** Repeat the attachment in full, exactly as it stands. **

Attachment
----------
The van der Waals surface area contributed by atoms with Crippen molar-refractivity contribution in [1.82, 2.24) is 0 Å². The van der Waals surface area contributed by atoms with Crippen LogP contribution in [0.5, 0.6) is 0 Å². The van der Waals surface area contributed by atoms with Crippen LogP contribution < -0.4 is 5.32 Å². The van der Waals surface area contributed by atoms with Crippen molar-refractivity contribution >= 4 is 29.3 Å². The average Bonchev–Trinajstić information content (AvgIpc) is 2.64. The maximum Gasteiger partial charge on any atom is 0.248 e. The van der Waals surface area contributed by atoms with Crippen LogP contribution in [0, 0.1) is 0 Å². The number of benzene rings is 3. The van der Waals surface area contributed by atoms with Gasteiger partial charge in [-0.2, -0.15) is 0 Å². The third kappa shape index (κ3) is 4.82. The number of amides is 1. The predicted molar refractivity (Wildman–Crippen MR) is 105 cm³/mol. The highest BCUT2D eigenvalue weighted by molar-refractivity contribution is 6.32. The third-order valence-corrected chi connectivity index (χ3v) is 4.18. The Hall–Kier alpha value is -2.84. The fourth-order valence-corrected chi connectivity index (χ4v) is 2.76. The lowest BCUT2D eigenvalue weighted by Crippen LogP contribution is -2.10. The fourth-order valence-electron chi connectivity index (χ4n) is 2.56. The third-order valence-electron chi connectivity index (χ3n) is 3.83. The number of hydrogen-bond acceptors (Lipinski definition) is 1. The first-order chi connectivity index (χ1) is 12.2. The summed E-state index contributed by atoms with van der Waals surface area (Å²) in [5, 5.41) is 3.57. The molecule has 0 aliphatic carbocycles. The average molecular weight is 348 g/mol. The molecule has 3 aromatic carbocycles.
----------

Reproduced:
The van der Waals surface area contributed by atoms with Crippen molar-refractivity contribution in [1.82, 2.24) is 0 Å². The van der Waals surface area contributed by atoms with Crippen LogP contribution in [0.5, 0.6) is 0 Å². The van der Waals surface area contributed by atoms with Crippen LogP contribution < -0.4 is 5.32 Å². The van der Waals surface area contributed by atoms with Crippen molar-refractivity contribution >= 4 is 29.3 Å². The average Bonchev–Trinajstić information content (AvgIpc) is 2.64. The maximum Gasteiger partial charge on any atom is 0.248 e. The van der Waals surface area contributed by atoms with Crippen LogP contribution in [0, 0.1) is 0 Å². The number of benzene rings is 3. The van der Waals surface area contributed by atoms with Gasteiger partial charge in [-0.2, -0.15) is 0 Å². The third kappa shape index (κ3) is 4.82. The number of amides is 1. The predicted molar refractivity (Wildman–Crippen MR) is 105 cm³/mol. The highest BCUT2D eigenvalue weighted by molar-refractivity contribution is 6.32. The third-order valence-corrected chi connectivity index (χ3v) is 4.18. The Hall–Kier alpha value is -2.84. The fourth-order valence-corrected chi connectivity index (χ4v) is 2.76. The lowest BCUT2D eigenvalue weighted by Crippen LogP contribution is -2.10. The fourth-order valence-electron chi connectivity index (χ4n) is 2.56. The third-order valence-electron chi connectivity index (χ3n) is 3.83. The number of hydrogen-bond acceptors (Lipinski definition) is 1. The first-order chi connectivity index (χ1) is 12.2. The summed E-state index contributed by atoms with van der Waals surface area (Å²) in [5, 5.41) is 3.57. The molecule has 0 aliphatic carbocycles. The average molecular weight is 348 g/mol. The molecule has 3 aromatic carbocycles.